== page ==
Calling IBM’ers Who Have Been Chrome’ed, RA’ed, or PIP’ed: Tell Us Your Story

Do you think you’re part Project Chrome’s workforce downsizing? Or are the desks around you emptying out? What is going in your corner of IBM?

1 min read
Calling IBM’ers Who Have Been Chrome’ed, RA’ed, or PIP’ed: Tell Us Your Story
Photo: iStockphoto

IBM is currently in the midst of a workforce reduction. Journalist Robert X. Cringely reports that more than 100,000 current employees will be dropped from the payroll by March; IBM counters that it’s planned a layoff that will be less than a tenth of that amount. The IBM union website, Alliance@IBM, says 5000 already have layoff notices in hand. TechCrunch says some 43,000 will be gone by the end of the year, at a pace of roughly 10,000 a quarter until “the company righted the ship.”

Besides all sorts of numbers being tossed around, we’re hearing about all sorts of internal IBM acrononyms, all of which mean bad news for employees. There’s RA’d, or Resource Action’ed: that’s IBM-speak for laid off. There’s put on PIP, or Performance Improvement Plan—that’s when an employee gets a poor performance rating, and a deadline to improve it or leave.

For IBM—indeed, for the computer industry in general—layoffs are nothing new. However, every person laid off or threatened with dismissal has a unique story. And I’d love to hear them. Please share your experience with me directly at t.perry@ieee.org, on Twitter @teklaperry, or in the comments below. Keep yourself anonymous if you’d like, identify your job function and location if you’re willing, but tell us your story, we want to hear it.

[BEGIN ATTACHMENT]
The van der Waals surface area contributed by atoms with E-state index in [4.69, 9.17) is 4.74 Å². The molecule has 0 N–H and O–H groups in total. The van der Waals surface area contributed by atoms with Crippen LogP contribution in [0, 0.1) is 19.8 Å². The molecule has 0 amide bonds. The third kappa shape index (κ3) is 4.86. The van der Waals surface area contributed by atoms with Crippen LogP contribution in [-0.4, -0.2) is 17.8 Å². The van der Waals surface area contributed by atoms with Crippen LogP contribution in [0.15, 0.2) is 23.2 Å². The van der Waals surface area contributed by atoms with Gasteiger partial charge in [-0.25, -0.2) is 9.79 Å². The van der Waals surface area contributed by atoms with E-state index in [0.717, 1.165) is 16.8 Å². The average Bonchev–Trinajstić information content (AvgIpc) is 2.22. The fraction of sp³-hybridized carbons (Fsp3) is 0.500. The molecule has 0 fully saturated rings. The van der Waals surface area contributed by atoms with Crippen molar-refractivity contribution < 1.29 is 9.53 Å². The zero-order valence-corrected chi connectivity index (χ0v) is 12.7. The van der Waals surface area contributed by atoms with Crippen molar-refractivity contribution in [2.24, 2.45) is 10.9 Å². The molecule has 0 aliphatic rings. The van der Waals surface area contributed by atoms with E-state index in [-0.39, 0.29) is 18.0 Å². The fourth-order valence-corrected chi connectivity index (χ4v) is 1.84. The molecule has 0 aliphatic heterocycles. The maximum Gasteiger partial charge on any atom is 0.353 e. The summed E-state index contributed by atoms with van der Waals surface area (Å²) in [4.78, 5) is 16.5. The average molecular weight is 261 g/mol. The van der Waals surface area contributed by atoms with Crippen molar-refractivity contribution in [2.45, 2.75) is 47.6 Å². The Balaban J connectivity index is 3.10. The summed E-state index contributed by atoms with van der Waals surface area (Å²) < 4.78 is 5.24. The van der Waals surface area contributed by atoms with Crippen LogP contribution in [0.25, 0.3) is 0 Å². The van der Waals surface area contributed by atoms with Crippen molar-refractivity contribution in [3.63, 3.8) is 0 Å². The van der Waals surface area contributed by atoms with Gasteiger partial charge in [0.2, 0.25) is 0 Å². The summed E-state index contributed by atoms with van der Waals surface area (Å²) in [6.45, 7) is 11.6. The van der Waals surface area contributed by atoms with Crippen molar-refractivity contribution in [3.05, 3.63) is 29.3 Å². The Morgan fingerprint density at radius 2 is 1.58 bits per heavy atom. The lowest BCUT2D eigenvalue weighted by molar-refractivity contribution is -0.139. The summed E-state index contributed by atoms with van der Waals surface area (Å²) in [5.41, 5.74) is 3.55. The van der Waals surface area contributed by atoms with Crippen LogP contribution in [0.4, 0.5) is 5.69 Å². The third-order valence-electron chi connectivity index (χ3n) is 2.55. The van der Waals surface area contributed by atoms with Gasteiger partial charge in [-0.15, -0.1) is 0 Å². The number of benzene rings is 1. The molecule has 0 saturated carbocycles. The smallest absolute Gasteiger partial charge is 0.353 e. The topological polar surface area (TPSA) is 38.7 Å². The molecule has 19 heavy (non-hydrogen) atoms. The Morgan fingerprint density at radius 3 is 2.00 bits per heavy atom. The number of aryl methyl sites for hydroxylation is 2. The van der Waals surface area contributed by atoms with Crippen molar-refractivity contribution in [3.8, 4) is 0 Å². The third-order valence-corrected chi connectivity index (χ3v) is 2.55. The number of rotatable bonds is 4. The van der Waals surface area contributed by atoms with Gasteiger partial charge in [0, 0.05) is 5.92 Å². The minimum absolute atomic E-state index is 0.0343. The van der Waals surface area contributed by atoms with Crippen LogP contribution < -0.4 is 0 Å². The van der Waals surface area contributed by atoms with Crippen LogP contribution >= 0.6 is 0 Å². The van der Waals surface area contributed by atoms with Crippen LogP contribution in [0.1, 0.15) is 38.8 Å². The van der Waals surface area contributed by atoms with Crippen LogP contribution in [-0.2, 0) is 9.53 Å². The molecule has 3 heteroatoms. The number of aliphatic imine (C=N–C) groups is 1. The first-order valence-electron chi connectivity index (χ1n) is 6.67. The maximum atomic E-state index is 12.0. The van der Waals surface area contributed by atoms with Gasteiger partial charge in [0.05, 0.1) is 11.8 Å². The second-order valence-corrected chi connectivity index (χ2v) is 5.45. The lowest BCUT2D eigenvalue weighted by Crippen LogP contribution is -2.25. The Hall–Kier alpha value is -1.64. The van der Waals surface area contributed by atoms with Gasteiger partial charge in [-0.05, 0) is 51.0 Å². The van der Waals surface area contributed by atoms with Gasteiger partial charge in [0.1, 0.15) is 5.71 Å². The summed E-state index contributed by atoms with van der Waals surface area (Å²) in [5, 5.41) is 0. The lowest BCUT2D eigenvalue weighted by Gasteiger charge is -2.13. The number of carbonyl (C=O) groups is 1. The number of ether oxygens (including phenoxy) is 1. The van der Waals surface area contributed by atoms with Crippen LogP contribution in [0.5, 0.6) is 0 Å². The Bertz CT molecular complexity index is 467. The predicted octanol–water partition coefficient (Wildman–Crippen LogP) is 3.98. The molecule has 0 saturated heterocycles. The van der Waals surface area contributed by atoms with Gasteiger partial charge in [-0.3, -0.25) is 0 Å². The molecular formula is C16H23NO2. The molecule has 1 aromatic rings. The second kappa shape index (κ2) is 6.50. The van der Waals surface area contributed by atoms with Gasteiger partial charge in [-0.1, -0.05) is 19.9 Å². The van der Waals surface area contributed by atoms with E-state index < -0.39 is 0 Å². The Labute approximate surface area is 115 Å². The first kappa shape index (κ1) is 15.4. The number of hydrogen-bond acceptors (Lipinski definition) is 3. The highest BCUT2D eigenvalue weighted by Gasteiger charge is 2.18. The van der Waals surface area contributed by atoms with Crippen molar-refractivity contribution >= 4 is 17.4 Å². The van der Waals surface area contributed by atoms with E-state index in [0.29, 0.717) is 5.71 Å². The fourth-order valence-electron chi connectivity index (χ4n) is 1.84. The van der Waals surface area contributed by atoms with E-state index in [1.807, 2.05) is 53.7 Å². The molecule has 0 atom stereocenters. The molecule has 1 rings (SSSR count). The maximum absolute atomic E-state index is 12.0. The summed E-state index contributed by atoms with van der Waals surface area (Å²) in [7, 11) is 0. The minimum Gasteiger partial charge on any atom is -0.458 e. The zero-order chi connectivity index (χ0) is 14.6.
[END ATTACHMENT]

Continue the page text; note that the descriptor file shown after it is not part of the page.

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Asad Madni and the Life-Saving Sensor

His pivot from defense helped a tiny tuning-fork prevent SUV rollovers and plane crashes

11 min read
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Asad Madni and the Life-Saving Sensor

In 1992, Asad M. Madni sat at the helm of BEI Sensors and Controls, overseeing a product line that included a variety of sensor and inertial-navigation devices, but its customers were less varied—mainly, the aerospace and defense electronics industries.

And he had a problem.

The Cold War had ended, crashing the U.S. defense industry. And business wasn’t going to come back anytime soon. BEI needed to identify and capture new customers—and quickly.

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